COMPOSITION Metals are shiny, malleable substances that conduct heat and electricity. They comprise the largest class of elements in the Periodic Table. All metals except mercury are solids at room temperature. Solid metals can be melted at sufficiently high temperatures. Once melted, metals can be mixed with other metals to produce alloys, whose properties are different from those of the individual metals. Bronze (an alloy of copper and tin) and brass (copper and zinc) are two examples. Both bronze and brass are harder than pure copper and thus more useful in applications where strength is needed.



PHYSICAL PROPERTIES OF METALS: Strong & Hard Shines when Polished (Luster Solid State (except Mercury) in room temperature Heat Conductors Electric Conductors Dense

Density is defined as mass per unit volume. Metals have higher density than non-metals; this is because of the tightly packed crystals in the metal structure. Metal Density is a very important factor in structures, vehicles or machines as it requires balance, right weight etc. Malleable Ductile Sonorous sound High Melting Points High Boiling Points


Mechanical Properties of metals describes the different characteristics or properties of metals when subjected to forces or load. This is used by mechanical engineers to calculate different conditions of metals (like deformity). This is very important especially to those who are building structures or vehicles or machines, whats important is that the properties of the metals remain safe for humans while they operate or stay in the structure.

Mechanical Properties of Metals: Hardness Hardness is the resistance to deformation, penetration, abrasion, cutting or distortion. The hardness of metals can be measured using standard tests where a ball is pressed against the material and the size of the dent is the measurement. The different tests are:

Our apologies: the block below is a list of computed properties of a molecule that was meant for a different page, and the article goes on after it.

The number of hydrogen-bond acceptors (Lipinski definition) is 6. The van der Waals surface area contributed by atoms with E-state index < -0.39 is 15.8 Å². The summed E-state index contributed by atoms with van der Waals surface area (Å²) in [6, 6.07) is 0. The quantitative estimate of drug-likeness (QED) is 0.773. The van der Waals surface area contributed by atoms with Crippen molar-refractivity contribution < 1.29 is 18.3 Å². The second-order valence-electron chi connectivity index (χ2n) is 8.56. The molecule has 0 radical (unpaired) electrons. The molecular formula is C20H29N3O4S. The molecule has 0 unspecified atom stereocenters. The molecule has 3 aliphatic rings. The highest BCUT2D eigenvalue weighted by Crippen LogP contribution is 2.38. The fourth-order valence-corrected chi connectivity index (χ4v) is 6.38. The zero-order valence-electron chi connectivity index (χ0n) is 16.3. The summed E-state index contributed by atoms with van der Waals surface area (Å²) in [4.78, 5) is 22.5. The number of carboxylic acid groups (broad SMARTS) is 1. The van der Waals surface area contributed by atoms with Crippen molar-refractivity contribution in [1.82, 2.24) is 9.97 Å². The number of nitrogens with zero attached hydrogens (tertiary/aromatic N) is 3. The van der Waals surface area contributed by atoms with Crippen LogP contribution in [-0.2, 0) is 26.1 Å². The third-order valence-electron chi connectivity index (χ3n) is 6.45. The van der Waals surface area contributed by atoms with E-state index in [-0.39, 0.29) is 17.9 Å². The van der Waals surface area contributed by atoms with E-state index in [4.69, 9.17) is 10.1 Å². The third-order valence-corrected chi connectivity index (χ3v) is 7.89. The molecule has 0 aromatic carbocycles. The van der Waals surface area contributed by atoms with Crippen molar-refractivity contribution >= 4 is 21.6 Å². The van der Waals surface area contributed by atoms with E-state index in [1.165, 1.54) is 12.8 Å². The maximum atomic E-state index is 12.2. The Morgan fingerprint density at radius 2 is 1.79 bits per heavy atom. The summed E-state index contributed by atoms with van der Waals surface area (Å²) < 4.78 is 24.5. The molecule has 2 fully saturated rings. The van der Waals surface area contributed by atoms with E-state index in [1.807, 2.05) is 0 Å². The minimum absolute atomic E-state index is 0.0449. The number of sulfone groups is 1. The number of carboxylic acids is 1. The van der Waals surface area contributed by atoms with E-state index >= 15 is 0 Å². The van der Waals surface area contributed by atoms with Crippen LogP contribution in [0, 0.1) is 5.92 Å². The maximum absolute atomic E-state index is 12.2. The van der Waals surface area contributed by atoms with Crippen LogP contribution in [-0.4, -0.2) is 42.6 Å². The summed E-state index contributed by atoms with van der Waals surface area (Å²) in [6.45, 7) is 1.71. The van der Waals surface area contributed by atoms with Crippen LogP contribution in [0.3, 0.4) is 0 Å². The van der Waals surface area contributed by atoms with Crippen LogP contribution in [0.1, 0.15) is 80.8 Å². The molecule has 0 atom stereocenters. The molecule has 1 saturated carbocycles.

Rockwell Brinell Vickers

Hardness of a metal can be adjusted by simply using different treatments such as the heat treatment and the cold working. Metals used in structures are formed from a soft state then heated to retain the finished shape.


Brittleness is the property of metals to bend or deform without breaking or shattering the metal. The opposite of this is ductility which is the ability to deform without breaking or shattering the metal, while a brittle metal would break or crack without a change of shape. Examples of Brittle metals are: Cast Iron Cast Aluminum Hard Steel etc.

Brittle metals are not suitable for heavy loads, as it could break easily and can cause damages. Malleability Malleability is the materials ability to deform under stress without breaking or cracking. Malleable metals are formed into thin sheets thru hammering, rolling or pressing. These sheets of metals are then used to form shapes for structural, vehicular or mechanical needs. Examples of Malleable metals are: